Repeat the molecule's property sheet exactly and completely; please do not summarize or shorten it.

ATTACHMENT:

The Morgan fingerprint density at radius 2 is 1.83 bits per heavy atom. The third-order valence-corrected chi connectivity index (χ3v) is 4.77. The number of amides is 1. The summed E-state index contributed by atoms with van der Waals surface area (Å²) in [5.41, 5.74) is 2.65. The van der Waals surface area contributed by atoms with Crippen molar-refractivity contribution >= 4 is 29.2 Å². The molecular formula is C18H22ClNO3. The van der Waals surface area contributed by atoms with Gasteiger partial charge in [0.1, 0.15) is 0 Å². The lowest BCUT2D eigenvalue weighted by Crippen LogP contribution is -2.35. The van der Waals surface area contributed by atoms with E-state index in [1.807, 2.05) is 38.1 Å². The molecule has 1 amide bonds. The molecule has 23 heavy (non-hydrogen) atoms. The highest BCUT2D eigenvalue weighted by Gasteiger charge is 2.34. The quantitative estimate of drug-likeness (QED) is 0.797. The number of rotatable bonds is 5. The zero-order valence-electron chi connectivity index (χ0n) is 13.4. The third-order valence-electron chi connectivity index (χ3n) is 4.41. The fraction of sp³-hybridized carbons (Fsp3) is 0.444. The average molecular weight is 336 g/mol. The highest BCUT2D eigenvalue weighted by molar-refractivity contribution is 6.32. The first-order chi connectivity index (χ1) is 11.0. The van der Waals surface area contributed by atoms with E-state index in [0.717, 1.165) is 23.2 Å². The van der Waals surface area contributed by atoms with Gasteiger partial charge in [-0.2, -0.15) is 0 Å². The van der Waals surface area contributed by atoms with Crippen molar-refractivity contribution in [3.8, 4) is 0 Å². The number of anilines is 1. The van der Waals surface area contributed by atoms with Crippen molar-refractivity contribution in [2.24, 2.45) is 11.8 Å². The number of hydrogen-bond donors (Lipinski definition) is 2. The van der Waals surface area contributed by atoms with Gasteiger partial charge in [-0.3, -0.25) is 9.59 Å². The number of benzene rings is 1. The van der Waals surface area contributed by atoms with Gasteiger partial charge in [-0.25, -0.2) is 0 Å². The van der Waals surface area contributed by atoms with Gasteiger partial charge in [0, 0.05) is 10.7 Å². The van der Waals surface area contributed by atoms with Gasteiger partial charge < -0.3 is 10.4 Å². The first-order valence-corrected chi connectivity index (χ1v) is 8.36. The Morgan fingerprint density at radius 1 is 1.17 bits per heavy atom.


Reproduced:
The Morgan fingerprint density at radius 2 is 1.83 bits per heavy atom. The third-order valence-corrected chi connectivity index (χ3v) is 4.77. The number of amides is 1. The summed E-state index contributed by atoms with van der Waals surface area (Å²) in [5.41, 5.74) is 2.65. The van der Waals surface area contributed by atoms with Crippen molar-refractivity contribution >= 4 is 29.2 Å². The molecular formula is C18H22ClNO3. The van der Waals surface area contributed by atoms with Gasteiger partial charge in [0.1, 0.15) is 0 Å². The lowest BCUT2D eigenvalue weighted by Crippen LogP contribution is -2.35. The van der Waals surface area contributed by atoms with E-state index in [1.807, 2.05) is 38.1 Å². The molecule has 1 amide bonds. The molecule has 23 heavy (non-hydrogen) atoms. The highest BCUT2D eigenvalue weighted by Gasteiger charge is 2.34. The quantitative estimate of drug-likeness (QED) is 0.797. The number of rotatable bonds is 5. The zero-order valence-electron chi connectivity index (χ0n) is 13.4. The third-order valence-electron chi connectivity index (χ3n) is 4.41. The fraction of sp³-hybridized carbons (Fsp3) is 0.444. The average molecular weight is 336 g/mol. The highest BCUT2D eigenvalue weighted by molar-refractivity contribution is 6.32. The first-order chi connectivity index (χ1) is 11.0. The van der Waals surface area contributed by atoms with E-state index in [0.717, 1.165) is 23.2 Å². The van der Waals surface area contributed by atoms with Gasteiger partial charge in [-0.2, -0.15) is 0 Å². The van der Waals surface area contributed by atoms with Crippen molar-refractivity contribution in [3.8, 4) is 0 Å². The number of anilines is 1. The van der Waals surface area contributed by atoms with Crippen molar-refractivity contribution in [2.24, 2.45) is 11.8 Å². The number of hydrogen-bond donors (Lipinski definition) is 2. The van der Waals surface area contributed by atoms with Gasteiger partial charge in [-0.3, -0.25) is 9.59 Å². The number of benzene rings is 1. The van der Waals surface area contributed by atoms with Gasteiger partial charge in [-0.25, -0.2) is 0 Å². The van der Waals surface area contributed by atoms with Gasteiger partial charge in [0, 0.05) is 10.7 Å². The van der Waals surface area contributed by atoms with Gasteiger partial charge < -0.3 is 10.4 Å². The first-order valence-corrected chi connectivity index (χ1v) is 8.36. The Morgan fingerprint density at radius 1 is 1.17 bits per heavy atom.